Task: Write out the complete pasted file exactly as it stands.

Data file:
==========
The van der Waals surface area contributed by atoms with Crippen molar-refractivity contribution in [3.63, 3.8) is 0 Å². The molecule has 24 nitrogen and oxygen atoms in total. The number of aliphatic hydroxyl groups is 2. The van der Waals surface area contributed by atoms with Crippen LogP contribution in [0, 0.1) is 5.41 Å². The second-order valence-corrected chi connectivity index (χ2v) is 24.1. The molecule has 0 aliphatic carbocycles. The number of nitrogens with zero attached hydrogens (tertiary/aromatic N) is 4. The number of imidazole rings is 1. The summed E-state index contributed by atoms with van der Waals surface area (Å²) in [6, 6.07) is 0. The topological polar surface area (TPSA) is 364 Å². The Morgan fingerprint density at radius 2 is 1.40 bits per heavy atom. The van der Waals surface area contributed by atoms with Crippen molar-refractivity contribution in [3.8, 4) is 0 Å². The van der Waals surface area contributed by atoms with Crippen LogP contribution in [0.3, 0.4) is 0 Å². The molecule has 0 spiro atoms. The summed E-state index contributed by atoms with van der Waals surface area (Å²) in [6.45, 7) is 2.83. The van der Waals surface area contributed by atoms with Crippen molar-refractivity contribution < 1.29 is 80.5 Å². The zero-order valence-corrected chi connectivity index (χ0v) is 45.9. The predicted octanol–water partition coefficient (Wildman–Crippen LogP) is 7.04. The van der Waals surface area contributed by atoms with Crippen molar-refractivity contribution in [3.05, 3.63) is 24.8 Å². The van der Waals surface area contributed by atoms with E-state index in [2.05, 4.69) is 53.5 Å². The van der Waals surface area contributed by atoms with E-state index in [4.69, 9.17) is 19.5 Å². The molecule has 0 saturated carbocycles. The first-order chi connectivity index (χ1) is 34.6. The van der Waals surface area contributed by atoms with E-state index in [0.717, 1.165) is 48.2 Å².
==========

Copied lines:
The van der Waals surface area contributed by atoms with Crippen molar-refractivity contribution in [3.63, 3.8) is 0 Å². The molecule has 24 nitrogen and oxygen atoms in total. The number of aliphatic hydroxyl groups is 2. The van der Waals surface area contributed by atoms with Crippen LogP contribution in [0, 0.1) is 5.41 Å². The second-order valence-corrected chi connectivity index (χ2v) is 24.1. The molecule has 0 aliphatic carbocycles. The number of nitrogens with zero attached hydrogens (tertiary/aromatic N) is 4. The number of imidazole rings is 1. The summed E-state index contributed by atoms with van der Waals surface area (Å²) in [6, 6.07) is 0. The topological polar surface area (TPSA) is 364 Å². The Morgan fingerprint density at radius 2 is 1.40 bits per heavy atom. The van der Waals surface area contributed by atoms with Crippen molar-refractivity contribution in [3.8, 4) is 0 Å². The van der Waals surface area contributed by atoms with Crippen LogP contribution in [0.3, 0.4) is 0 Å². The molecule has 0 spiro atoms. The summed E-state index contributed by atoms with van der Waals surface area (Å²) in [6.45, 7) is 2.83. The van der Waals surface area contributed by atoms with Crippen molar-refractivity contribution < 1.29 is 80.5 Å². The zero-order valence-corrected chi connectivity index (χ0v) is 45.9. The predicted octanol–water partition coefficient (Wildman–Crippen LogP) is 7.04. The van der Waals surface area contributed by atoms with Crippen molar-refractivity contribution in [3.05, 3.63) is 24.8 Å². The van der Waals surface area contributed by atoms with E-state index in [2.05, 4.69) is 53.5 Å². The van der Waals surface area contributed by atoms with E-state index in [4.69, 9.17) is 19.5 Å². The molecule has 0 saturated carbocycles. The first-order chi connectivity index (χ1) is 34.6. The van der Waals surface area contributed by atoms with E-state index in [0.717, 1.165) is 48.2 Å².